Monitoring and Growing the Marketplace
Leading Operational Teams
New Lines of Business
Monitoring and Growing the Marketplace requires analysis and action. Members of the team are expected to dive deep into the data, design experiments to intervene, and then measure the outcomes and verify that the data is telling us the same story that we hear on the ground from our customers directly. Those leading operational teams have a different problem set but the approach is very similar.
They’re expected to look at metrics, understand and define what “success” would look like for that team and how that will impact our customers positively, and then implement solutions they have designed to deliver value to customers as quickly as possible. No matter what a member of the team is tasked with, everyone is expected to dive into the numbers and to speak directly with our customers to implement solutions that will improve our marketplace.
By design, the S&O team has a lot of freedom to move and is focused on the most important customer problems; members of the team are encouraged to pick up threads all over the business rather than in one specific focus area.
How We Work
I recommend you read our Standards to get a better sense of some principles we abide by in our work, but our tactical practices are outlined in the bullet points below. Once again, we acknowledge that the nature of hypergrowth means these rituals and methods will always be evolving to meet the demands of the company:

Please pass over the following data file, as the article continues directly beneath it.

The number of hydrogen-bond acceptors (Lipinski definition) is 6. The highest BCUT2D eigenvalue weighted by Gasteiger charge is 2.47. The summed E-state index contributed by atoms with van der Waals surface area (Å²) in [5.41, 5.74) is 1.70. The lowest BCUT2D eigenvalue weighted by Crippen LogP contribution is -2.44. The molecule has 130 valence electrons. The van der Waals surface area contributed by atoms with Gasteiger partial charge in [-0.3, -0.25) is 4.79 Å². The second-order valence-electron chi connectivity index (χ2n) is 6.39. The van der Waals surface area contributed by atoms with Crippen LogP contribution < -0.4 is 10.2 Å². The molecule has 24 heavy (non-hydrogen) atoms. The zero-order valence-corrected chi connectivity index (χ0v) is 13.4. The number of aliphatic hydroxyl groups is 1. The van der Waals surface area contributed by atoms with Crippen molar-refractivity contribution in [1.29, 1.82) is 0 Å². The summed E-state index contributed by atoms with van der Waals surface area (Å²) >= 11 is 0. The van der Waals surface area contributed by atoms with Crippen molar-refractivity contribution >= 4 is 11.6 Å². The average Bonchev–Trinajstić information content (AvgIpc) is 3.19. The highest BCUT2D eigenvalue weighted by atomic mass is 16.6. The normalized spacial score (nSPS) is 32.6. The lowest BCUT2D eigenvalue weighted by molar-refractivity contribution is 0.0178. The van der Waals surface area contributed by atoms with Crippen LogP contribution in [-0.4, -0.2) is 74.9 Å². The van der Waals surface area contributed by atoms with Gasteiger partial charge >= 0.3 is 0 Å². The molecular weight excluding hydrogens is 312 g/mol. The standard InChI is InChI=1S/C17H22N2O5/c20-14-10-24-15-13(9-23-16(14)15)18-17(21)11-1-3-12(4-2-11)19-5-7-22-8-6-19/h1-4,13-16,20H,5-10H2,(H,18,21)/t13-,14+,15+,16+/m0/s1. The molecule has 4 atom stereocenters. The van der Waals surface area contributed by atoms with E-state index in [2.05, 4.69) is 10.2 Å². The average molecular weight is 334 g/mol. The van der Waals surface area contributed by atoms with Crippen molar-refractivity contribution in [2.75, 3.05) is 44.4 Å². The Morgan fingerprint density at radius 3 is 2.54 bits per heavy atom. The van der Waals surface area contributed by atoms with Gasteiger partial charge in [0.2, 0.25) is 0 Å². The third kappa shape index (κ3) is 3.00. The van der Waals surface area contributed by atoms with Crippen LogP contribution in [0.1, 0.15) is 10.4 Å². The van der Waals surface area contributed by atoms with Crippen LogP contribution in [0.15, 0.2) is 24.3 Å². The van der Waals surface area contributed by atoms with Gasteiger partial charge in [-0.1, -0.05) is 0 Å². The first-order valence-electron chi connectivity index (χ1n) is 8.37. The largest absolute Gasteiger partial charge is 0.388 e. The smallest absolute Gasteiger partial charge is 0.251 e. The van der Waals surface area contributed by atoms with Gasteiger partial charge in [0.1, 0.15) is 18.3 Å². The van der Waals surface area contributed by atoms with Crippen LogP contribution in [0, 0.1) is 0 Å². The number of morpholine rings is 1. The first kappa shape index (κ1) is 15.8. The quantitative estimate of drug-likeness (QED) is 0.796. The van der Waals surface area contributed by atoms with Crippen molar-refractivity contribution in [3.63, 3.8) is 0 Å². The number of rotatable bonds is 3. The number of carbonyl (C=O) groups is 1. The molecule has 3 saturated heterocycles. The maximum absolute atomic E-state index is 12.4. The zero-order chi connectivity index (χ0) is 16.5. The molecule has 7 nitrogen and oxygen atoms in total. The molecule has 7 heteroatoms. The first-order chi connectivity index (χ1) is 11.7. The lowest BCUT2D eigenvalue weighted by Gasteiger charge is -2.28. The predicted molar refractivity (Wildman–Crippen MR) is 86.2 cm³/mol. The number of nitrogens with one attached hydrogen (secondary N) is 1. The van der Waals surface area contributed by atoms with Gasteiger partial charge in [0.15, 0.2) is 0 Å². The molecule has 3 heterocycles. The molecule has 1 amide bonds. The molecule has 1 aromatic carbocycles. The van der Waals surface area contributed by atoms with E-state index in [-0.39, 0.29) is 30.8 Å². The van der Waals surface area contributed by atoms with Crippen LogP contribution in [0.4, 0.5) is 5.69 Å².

PMs work in two-week “sprints”
Our teams post-release notes every week
Our teams are encouraged to talk to customers as much as we can
We write Working Backwards Documents (WBDs) to greenlight large initiatives
Important to note that we are relatively anti-consensus -- these WBDs are not attempts to make sure every stakeholder “signs off”, but they exist to:
Pressure test our thinking ahead, rolling out a high blast radius initiative
Ensure we’re building with the ideal experience in mind
We have Weekly Product Team meetings where everyone prepares a weekly write-up and we read, reflect, collaborate and press each other on our current projects (or other areas of discussion)
The standards doc we listed above provides a good view into how we think, but if you’re a candidate reading this, then I’d emphasize the “We Write a Lot” point. If you don’t enjoy writing (or reading), you likely won’t enjoy your time here. We are meeting-light and rely heavily on asynchronous communication.
Who We Are
See here for a list of teams and team members across Product and here for a list of team members from Strategy and Ops.